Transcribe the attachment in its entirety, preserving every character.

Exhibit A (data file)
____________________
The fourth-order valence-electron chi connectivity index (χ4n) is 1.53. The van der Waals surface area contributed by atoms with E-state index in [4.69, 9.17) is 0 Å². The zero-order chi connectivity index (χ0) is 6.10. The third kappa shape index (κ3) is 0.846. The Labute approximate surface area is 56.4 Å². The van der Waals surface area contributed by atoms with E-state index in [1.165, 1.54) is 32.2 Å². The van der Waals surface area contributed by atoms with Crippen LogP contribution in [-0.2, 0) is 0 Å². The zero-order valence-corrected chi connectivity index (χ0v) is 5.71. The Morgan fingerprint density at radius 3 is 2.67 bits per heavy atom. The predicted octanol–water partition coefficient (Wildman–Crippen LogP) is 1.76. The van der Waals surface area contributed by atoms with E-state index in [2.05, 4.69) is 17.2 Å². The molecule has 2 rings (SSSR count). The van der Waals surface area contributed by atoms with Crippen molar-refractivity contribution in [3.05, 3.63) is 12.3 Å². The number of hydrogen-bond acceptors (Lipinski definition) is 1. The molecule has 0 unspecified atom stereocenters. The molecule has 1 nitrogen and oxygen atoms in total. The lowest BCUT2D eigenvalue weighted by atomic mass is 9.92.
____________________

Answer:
The fourth-order valence-electron chi connectivity index (χ4n) is 1.53. The van der Waals surface area contributed by atoms with E-state index in [4.69, 9.17) is 0 Å². The zero-order chi connectivity index (χ0) is 6.10. The third kappa shape index (κ3) is 0.846. The Labute approximate surface area is 56.4 Å². The van der Waals surface area contributed by atoms with E-state index in [1.165, 1.54) is 32.2 Å². The van der Waals surface area contributed by atoms with Crippen LogP contribution in [-0.2, 0) is 0 Å². The zero-order valence-corrected chi connectivity index (χ0v) is 5.71. The Morgan fingerprint density at radius 3 is 2.67 bits per heavy atom. The predicted octanol–water partition coefficient (Wildman–Crippen LogP) is 1.76. The van der Waals surface area contributed by atoms with E-state index in [2.05, 4.69) is 17.2 Å². The molecule has 2 rings (SSSR count). The van der Waals surface area contributed by atoms with Crippen molar-refractivity contribution in [3.05, 3.63) is 12.3 Å². The number of hydrogen-bond acceptors (Lipinski definition) is 1. The molecule has 0 unspecified atom stereocenters. The molecule has 1 nitrogen and oxygen atoms in total. The lowest BCUT2D eigenvalue weighted by atomic mass is 9.92.